Operating profit is the net income derived from a company’s core operations. Put another way, it is the amount of money that a company has left over after meeting its operating costs (gross profit) but before paying its taxes. But why is this such an important facet of a company’s finances?
Making money is important. But generating revenue is not the only measure of a company’s financial health. It also needs to keep track of its margin. Operating profit margin is an important margin to track and a very useful financial KPI. Everything used to calculate a company’s operating profit is relevant to the company’s financial health. It takes into account only expenses that are essential in maintaining ordinary operations. It also includes costs that result from everyday operations such as depreciation and amortisation.
Operating profit excludes non-operating income such as:
sales of assets
gains from foreign exchange transactions
investment gains and dividends
It also excludes non-operating expenses such as:
interest payments on debts
costs associated with mergers, acquisitions or restructuring
Because it only factors in costs and revenues from the company’s core operations, it is a more reliable indicator of operational profitability than similar KPIs, like earnings before interest and taxes (EBIT).
Example of operating profit
Company X is a national blended retailer making £300,000 this year in sales revenue. This comes from selling goods within the UK and to customers overseas. However, it also earns other non-operating income such as foreign exchange gains to countries where the exchange rate is favourable. This year, it also refitted several of its stores, offsetting the costs by selling on its old fixtures and fittings.
The [cost of goods sold (COGS) are factored into operating profit. This includes all costs directly associated with bringing the products to market including:
Other operational costs such as sales and marketing costs are also included in operational costs, as are costs associated with shipping, warehousing and logistics. Overall, these total £180,000 across all of the company’s sites. In line with HMRC guidelines, the company was also able to claim £15,000 in asset depreciation.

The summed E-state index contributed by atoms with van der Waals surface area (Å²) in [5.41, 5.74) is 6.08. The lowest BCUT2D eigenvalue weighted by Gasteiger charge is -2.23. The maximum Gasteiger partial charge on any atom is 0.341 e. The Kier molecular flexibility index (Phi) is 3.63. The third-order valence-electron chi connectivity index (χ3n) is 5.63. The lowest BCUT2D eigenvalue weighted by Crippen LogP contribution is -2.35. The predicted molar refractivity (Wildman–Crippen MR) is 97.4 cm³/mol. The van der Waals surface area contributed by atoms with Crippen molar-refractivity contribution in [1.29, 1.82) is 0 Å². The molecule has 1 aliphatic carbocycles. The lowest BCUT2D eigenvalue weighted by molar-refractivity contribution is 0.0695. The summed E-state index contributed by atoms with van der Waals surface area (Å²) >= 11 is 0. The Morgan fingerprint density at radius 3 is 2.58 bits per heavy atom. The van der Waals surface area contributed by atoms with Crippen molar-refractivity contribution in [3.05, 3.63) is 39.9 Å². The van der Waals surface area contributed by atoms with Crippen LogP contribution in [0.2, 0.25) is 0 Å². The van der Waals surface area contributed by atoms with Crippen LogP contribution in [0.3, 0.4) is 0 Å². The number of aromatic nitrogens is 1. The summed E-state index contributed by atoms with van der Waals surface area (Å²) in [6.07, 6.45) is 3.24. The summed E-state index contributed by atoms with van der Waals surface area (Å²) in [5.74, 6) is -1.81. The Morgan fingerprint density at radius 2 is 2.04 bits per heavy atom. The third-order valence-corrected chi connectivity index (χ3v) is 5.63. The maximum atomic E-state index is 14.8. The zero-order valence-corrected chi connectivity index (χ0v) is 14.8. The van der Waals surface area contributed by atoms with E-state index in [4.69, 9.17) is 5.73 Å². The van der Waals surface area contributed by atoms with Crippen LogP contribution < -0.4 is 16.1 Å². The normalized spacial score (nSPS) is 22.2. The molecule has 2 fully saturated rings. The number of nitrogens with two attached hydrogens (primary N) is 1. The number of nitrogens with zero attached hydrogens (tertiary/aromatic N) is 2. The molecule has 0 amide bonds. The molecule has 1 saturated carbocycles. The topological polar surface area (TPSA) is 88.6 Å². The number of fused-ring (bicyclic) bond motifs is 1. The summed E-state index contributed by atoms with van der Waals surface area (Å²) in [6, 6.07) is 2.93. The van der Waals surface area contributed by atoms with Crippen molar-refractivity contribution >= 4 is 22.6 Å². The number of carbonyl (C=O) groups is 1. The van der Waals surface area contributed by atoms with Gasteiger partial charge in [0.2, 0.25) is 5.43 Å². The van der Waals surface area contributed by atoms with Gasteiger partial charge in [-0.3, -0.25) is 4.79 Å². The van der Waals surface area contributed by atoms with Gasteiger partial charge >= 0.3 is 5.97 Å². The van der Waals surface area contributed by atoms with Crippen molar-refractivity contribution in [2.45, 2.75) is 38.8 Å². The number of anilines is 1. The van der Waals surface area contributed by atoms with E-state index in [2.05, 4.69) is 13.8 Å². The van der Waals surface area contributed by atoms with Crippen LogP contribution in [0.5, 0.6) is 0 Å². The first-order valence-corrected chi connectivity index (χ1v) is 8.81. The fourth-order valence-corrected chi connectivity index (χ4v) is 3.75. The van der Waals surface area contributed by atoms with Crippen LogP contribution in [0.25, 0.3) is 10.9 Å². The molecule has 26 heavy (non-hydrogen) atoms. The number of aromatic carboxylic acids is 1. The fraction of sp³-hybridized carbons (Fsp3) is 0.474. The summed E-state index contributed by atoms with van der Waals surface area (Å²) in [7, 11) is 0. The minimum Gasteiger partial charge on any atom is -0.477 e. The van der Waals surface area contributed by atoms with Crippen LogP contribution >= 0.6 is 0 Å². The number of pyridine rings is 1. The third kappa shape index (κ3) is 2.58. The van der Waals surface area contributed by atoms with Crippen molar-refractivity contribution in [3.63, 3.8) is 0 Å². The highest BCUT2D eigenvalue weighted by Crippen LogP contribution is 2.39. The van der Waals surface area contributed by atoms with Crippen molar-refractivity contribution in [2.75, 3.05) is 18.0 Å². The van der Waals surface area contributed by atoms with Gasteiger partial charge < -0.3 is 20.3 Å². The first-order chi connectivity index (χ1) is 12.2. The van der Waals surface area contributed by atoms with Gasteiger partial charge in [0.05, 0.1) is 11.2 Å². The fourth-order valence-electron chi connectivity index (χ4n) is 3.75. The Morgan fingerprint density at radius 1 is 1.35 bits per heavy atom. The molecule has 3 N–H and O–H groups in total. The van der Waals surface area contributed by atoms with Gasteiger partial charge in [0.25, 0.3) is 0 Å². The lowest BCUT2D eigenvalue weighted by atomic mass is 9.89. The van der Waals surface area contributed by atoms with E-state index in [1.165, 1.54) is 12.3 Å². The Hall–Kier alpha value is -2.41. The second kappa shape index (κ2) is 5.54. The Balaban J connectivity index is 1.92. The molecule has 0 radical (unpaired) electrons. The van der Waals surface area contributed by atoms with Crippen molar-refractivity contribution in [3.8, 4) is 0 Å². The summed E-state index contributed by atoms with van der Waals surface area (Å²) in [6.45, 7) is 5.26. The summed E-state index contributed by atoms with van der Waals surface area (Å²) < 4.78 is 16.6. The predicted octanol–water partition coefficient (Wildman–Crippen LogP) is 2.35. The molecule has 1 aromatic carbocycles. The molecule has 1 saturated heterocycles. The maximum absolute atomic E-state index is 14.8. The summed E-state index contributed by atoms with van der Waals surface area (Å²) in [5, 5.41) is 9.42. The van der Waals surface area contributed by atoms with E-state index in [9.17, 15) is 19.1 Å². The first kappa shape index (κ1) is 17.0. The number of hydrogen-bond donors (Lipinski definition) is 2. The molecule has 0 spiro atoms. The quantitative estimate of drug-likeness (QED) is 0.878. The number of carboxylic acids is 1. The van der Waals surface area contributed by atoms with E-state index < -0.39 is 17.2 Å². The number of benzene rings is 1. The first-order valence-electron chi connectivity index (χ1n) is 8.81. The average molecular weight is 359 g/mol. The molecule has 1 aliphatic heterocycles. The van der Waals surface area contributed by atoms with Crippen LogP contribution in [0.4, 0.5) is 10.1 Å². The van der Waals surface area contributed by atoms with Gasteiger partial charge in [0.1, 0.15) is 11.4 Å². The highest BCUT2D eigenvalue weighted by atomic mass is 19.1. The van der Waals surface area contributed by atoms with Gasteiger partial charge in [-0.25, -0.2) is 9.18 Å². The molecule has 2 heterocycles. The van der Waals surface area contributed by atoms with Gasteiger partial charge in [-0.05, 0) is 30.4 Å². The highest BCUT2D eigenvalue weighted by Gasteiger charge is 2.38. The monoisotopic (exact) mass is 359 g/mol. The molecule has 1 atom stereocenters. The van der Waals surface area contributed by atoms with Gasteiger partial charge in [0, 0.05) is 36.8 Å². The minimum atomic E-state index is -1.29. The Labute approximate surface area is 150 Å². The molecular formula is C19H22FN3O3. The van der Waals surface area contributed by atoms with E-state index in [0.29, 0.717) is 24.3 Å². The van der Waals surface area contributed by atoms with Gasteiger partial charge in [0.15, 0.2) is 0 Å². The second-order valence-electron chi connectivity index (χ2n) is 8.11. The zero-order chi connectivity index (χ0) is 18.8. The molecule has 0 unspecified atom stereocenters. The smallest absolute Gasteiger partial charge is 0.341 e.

However, the costs associated with the shopfitting are not included, nor is the revenue generated from selling the old fittings and from favourable foreign exchanges.
So the company’s operating profit for the year is £105,000.
Operating profit formula
Operating profits are calculated by starting out with your company’s revenue for a given period. Then subtract your COGS, as well as other operating expenses such as sales and marketing costs and any other expenses associated with core operations. Next, deduct costs associated with depreciation and amortisation.
The resulting figure will give you your company’s operating profit for the period.
Frequently asked questions about operating profit
Why is operating profit important?
Along with gross profit and net profit, operating profit is an important margin to track. It provides a reliable indicator of how healthy your company is and how profitable its day-to-day operations are. This is because it exclusively factors in revenues and expenses that are integral to ordinary business operations.
Is operating profit the same as EBIT?
Yes and no. Operating income expresses a company’s earnings before interest and taxes (EBIT), so in this respect, they are the same. While they are often used interchangeably, there is a subtle distinction in the definitions. The income component makes all the difference between the two. EBIT includes non-operational income such as income from investments or the sale of assets. Operating profit, however, does not. It only factors in operational expenses, making it a more reliable indicator of how profitable core operations are than EBIT.